Rugby League suicide is so common it has a Wikipedia page and finally the NRL’s asking a controversial question – are league players more likely to take their own life?
Seven News can reveal the NRL has committed funding to a three-year research program into the connection between youth suicide and rugby league.
The findings will change the code and Australian sport forever but parents of lost loved ones aren’t sure it’s enough.
The James Cook University study will interview dozens of parents, siblings, coaches and players who have suffered loss, analyse the impact of concussion on mental health in teenagers and study NRL clubs and how they address depression.
"These young men who play league are obviously much more novelty seekers, sensation seekers than many others,” Professor Zoltan Sarnyai said.
“It might be there are factors that make them very talented, very suited to playing this sport but also vulnerable.”
The research will focus on North Queensland, where in the space of 12 months 14 rugby league players took their own life.
In one Townsville high school, six teens killed themselves in 12 months and the majority were connected to rugby league.
This program is an initiative of the Bishop Michael Putney Fellowship and aims “to help eliminate suicide among rugby league players from school age”.
Since Wests Tigers prodigy Mosese Fotuaika, 20, was lost to depression during pre-season training in 2013, the NRL has repeatedly warned against linking the code to increased rates of depression.
Since then, Alex Elisala (20), Regan Grieve (18), Francis Winterstein (19) and Hayden Butler (20) are NRL contract holders who lost their battle with depression.
Clearly, the NRL have changed their perspective.
Professors Sarnyai and Brett McDermott are conducting the research and it’s a world first.
The only comparable research is an American study into suicide among college athletes.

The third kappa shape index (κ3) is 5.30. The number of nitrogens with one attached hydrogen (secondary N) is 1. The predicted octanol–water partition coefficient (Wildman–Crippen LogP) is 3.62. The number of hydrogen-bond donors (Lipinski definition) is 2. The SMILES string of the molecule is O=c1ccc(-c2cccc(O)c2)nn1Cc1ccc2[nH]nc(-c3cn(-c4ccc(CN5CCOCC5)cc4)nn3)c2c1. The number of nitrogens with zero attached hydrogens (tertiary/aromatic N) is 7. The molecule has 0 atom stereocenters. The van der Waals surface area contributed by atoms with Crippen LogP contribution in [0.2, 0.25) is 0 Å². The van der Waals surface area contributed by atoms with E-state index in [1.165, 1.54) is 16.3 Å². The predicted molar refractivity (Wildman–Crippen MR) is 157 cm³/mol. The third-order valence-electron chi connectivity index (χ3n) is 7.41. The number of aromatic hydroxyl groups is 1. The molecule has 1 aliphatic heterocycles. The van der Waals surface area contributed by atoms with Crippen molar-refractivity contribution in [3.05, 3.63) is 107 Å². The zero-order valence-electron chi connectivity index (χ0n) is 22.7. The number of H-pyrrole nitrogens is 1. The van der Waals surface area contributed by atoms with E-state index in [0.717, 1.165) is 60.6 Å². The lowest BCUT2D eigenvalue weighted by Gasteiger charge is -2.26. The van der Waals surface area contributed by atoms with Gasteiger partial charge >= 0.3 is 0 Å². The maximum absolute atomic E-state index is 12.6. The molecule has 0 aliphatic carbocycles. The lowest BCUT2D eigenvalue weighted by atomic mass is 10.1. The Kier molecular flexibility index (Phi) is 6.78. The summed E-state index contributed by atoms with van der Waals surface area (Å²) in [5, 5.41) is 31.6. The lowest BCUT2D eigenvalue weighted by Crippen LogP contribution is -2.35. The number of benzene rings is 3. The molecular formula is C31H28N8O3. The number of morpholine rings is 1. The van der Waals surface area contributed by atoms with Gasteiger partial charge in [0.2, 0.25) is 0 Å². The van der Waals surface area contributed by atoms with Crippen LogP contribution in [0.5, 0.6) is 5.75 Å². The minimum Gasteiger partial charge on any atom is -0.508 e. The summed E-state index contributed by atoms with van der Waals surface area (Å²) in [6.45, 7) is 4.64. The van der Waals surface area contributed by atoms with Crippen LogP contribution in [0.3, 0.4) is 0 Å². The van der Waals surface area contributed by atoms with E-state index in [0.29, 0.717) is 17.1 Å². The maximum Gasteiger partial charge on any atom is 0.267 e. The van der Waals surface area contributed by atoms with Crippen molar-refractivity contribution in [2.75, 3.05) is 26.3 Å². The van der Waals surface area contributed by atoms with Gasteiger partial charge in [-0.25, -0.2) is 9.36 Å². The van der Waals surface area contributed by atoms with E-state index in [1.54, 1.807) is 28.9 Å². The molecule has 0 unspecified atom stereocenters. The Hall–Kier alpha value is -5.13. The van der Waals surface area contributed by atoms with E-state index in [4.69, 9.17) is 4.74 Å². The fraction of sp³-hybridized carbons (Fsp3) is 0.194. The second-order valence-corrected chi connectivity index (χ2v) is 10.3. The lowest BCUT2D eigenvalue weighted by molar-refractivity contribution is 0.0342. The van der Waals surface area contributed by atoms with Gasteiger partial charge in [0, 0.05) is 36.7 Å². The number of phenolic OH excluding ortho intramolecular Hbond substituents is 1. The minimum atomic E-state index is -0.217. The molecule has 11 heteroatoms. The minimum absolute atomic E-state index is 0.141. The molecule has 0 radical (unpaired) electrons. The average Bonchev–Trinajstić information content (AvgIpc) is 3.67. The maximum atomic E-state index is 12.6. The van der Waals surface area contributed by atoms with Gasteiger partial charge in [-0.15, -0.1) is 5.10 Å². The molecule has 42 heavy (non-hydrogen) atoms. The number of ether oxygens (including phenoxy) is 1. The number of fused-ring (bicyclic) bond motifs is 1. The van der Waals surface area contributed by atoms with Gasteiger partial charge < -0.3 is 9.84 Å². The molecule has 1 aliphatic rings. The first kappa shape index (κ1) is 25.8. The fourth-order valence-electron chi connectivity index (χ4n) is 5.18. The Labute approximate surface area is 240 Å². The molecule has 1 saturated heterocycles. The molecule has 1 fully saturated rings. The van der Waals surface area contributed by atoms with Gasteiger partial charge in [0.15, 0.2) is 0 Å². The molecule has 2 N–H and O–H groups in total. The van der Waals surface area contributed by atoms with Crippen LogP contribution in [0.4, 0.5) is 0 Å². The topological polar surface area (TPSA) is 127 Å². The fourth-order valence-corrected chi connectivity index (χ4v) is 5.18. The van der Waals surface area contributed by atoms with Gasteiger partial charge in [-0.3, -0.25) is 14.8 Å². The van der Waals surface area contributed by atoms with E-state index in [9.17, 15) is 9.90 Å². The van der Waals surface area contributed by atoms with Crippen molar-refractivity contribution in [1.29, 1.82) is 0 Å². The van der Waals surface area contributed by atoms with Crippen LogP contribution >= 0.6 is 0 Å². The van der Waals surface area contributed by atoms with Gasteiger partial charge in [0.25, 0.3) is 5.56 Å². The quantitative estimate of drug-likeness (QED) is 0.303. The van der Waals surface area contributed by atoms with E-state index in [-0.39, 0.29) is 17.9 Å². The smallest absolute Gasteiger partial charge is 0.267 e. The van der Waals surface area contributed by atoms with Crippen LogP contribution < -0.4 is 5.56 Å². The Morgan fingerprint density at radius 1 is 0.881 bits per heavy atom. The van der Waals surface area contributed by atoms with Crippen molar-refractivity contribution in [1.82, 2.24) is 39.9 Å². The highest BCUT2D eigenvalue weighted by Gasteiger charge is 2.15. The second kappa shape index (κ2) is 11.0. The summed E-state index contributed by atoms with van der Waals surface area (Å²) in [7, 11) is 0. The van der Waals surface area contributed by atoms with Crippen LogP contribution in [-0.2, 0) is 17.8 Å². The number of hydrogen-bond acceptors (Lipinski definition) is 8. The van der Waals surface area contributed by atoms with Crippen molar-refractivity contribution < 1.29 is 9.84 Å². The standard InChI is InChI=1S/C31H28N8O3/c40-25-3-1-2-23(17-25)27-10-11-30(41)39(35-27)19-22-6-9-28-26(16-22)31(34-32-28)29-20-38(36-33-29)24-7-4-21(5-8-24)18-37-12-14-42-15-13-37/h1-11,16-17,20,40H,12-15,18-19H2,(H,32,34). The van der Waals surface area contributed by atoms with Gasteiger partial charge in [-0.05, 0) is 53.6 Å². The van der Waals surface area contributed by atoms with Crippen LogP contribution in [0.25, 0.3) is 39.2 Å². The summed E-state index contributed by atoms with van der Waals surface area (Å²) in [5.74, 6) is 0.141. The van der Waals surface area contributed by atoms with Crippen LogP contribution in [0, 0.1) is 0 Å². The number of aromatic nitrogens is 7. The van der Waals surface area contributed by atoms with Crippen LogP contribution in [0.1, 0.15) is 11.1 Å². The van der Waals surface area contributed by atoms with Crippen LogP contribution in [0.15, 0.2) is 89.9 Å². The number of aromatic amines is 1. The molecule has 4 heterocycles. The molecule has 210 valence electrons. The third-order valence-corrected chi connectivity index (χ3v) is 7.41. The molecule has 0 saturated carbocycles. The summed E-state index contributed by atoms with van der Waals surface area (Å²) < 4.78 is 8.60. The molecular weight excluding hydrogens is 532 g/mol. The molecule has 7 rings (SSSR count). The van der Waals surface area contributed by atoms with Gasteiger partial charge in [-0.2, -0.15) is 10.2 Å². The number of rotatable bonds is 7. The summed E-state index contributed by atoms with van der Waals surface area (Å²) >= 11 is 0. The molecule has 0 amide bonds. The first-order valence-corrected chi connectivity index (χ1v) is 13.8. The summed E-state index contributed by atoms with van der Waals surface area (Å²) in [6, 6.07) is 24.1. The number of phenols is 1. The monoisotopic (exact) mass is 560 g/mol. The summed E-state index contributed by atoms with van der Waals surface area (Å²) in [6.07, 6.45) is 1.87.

“They found an increased incidence of suicide among football players compared to other collegiate sports,” Prof Sarnyai said.
The Winterstein family, including Cowboys winger Antonio and his wife Brooke, will be part of the research.
They lost Antonio’s brother Francis in 2015.
"There's still a lot more that can be done I feel, even if it's just the mentality of how men or young boys are with one another,” Brooke said.
"It's definitely happening and it shouldn't be so whether it is just triggered among the rugby league community it shouldn't be.
*WATCH the video above for all the full interviews.*
"It’s about making sure no one else has to go through what we went through, that's the main goal"
Eleni Millios-Hullick from the Bishop Michael Putney Fellowship has taken Cowboys players into her home for more than a decade and has witnessed first-hand how expectation wears young men down.
"The stats are pretty packed against you for league as a career choice,” she said.
"Unfortunately when young men look at football as a career that is the only way they identify themselves.”
Angela Grieve lost her son four days before he turned 19.
An NRL superstar in the making, Regan Grieve captained the Queensland under-18 team but took his own life on Australia Day, 2015.
It was the second time he had attempted suicide.
“It is definitely not about the blame game, about pinning this on anyone… rugby league's an amazing sport,” Grieve said.
"I think there needs to be better support for the boys. Welfare's such an important role for the club and should be totally separate from their rugby league.”
The NRL’s put $30,000 into the research and are considering investing more.
An NRL spokesperson pointed out they’ve invested in mental health understanding in several ways.
“The State of Mind program has been running in Queensland since 2016,” an NRL spokesperson said.
“This is a six-step recognition program that is funded by Queensland Health, with just under $1 million over 3 years to work with 220 clubs.”
Angela, like Brooke and Eleni, don’t want to bring down rugby league but want this research to provide answers on how to help the next NRL prodigy drowning under pressure.
A text message from Angela’s son still haunts her.
"When Darius Boyd first came out and shared his mental health issues, Regan sent me a link to the story,” she said.
"I messaged him back and said wow what an amazing brave thing to do Regan and I asked does this hit home for you in anyway and he didn't reply.”